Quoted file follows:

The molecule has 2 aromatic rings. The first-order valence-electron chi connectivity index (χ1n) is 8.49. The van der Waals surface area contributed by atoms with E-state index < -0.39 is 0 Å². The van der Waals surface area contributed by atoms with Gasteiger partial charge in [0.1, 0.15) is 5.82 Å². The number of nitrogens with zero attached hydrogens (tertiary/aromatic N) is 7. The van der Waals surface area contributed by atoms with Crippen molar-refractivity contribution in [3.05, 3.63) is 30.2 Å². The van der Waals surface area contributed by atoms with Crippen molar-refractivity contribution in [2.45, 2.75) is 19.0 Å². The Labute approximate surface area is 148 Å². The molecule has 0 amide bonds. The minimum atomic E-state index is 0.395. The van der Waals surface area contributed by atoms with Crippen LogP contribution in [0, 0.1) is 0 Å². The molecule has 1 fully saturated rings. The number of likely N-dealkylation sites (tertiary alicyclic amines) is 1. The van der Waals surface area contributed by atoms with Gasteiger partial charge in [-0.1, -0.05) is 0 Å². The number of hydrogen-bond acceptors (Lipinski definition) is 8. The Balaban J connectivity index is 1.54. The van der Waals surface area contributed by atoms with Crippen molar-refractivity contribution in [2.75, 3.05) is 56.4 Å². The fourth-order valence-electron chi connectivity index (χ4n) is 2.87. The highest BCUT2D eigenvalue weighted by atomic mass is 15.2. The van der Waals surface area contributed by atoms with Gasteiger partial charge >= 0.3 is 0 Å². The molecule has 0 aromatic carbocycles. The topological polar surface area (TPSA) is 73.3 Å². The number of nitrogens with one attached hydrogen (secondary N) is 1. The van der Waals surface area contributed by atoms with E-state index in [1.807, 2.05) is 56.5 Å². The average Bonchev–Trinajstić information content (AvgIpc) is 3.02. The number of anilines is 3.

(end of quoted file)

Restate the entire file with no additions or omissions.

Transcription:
The molecule has 2 aromatic rings. The first-order valence-electron chi connectivity index (χ1n) is 8.49. The van der Waals surface area contributed by atoms with E-state index < -0.39 is 0 Å². The van der Waals surface area contributed by atoms with Gasteiger partial charge in [0.1, 0.15) is 5.82 Å². The number of nitrogens with zero attached hydrogens (tertiary/aromatic N) is 7. The van der Waals surface area contributed by atoms with Crippen molar-refractivity contribution in [3.05, 3.63) is 30.2 Å². The van der Waals surface area contributed by atoms with Crippen molar-refractivity contribution in [2.45, 2.75) is 19.0 Å². The Labute approximate surface area is 148 Å². The molecule has 0 amide bonds. The minimum atomic E-state index is 0.395. The van der Waals surface area contributed by atoms with Crippen LogP contribution in [0, 0.1) is 0 Å². The molecule has 1 fully saturated rings. The number of likely N-dealkylation sites (tertiary alicyclic amines) is 1. The van der Waals surface area contributed by atoms with Gasteiger partial charge in [-0.1, -0.05) is 0 Å². The number of hydrogen-bond acceptors (Lipinski definition) is 8. The Balaban J connectivity index is 1.54. The van der Waals surface area contributed by atoms with Crippen molar-refractivity contribution in [2.75, 3.05) is 56.4 Å². The fourth-order valence-electron chi connectivity index (χ4n) is 2.87. The highest BCUT2D eigenvalue weighted by atomic mass is 15.2. The van der Waals surface area contributed by atoms with Gasteiger partial charge >= 0.3 is 0 Å². The molecule has 0 aromatic carbocycles. The topological polar surface area (TPSA) is 73.3 Å². The number of nitrogens with one attached hydrogen (secondary N) is 1. The van der Waals surface area contributed by atoms with E-state index in [1.807, 2.05) is 56.5 Å². The average Bonchev–Trinajstić information content (AvgIpc) is 3.02. The number of anilines is 3.